Methods: Live observations and morphological studies applying light, fluorescence and transmission electron microscopy were conducted. Molecular analyses of host and parasite were performed and used for phylogenetic reconstructions and species (host) or genus level (parasite) identification.

Results: Although the morphological characteristics were not revealing, a high similarity of the trypanosomatids 18S rRNA gene sequence to Herpetomonas ztiplika and Herpetomonas trimorpha (Kinetoplastida, Trypanosomatidae), both parasites of biting midges (Culicoides kibunensis and Culicoides truncorum, respectively) allowed the assignment to this genus. The majority of the host population displayed a heavy infection that significantly affected the shape of the host macronucleus, which was the main site of parasite localization. In addition, the growth rate of host cultures, identified as Euplotes encysticus according to cell morphology and 18S rRNA gene sequence, was severely impacted by the infection.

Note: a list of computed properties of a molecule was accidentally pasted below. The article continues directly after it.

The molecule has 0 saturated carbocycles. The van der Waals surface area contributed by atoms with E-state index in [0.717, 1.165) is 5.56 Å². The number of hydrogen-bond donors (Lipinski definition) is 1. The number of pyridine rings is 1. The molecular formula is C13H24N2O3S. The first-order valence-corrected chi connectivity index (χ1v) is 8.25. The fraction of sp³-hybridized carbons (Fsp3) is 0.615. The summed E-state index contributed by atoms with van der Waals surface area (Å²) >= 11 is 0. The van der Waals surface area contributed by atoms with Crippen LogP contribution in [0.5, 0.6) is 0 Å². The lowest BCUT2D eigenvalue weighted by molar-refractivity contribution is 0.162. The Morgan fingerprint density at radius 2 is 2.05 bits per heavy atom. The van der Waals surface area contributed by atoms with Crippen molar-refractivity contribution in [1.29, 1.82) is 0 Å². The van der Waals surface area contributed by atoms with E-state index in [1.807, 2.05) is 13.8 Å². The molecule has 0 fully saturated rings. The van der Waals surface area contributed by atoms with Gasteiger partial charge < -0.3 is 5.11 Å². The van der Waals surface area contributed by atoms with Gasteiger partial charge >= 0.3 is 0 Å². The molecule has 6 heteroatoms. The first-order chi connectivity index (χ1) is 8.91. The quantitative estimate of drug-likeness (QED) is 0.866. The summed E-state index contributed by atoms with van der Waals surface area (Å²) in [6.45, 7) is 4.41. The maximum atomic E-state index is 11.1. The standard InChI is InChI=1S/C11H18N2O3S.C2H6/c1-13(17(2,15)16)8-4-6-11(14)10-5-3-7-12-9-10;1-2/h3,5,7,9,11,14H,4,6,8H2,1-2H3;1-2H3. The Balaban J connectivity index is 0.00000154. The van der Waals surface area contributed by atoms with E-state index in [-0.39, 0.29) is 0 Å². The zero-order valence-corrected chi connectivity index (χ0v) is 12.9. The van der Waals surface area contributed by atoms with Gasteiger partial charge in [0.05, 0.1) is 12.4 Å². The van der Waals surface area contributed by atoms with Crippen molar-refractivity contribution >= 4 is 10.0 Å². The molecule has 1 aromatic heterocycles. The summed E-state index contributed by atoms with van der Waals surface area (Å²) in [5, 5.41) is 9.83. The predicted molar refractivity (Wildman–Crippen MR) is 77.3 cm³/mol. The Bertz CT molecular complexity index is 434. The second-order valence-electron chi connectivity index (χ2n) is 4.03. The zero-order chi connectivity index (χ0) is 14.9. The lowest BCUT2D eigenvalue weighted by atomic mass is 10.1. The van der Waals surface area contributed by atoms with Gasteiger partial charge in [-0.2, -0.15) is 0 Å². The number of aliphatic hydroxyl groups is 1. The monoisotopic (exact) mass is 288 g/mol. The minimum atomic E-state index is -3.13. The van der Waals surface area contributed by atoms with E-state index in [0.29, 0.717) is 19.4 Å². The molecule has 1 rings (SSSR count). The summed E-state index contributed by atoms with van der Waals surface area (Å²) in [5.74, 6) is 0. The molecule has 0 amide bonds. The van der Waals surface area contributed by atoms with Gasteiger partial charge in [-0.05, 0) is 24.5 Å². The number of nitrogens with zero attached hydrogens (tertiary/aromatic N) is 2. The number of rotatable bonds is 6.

Conclusions: The host-parasite system described here represents a recent example of free-living protists acting as environmental reservoirs for parasitic eukaryotic microorganisms.

Show MeSH
Related in: MedlinePlus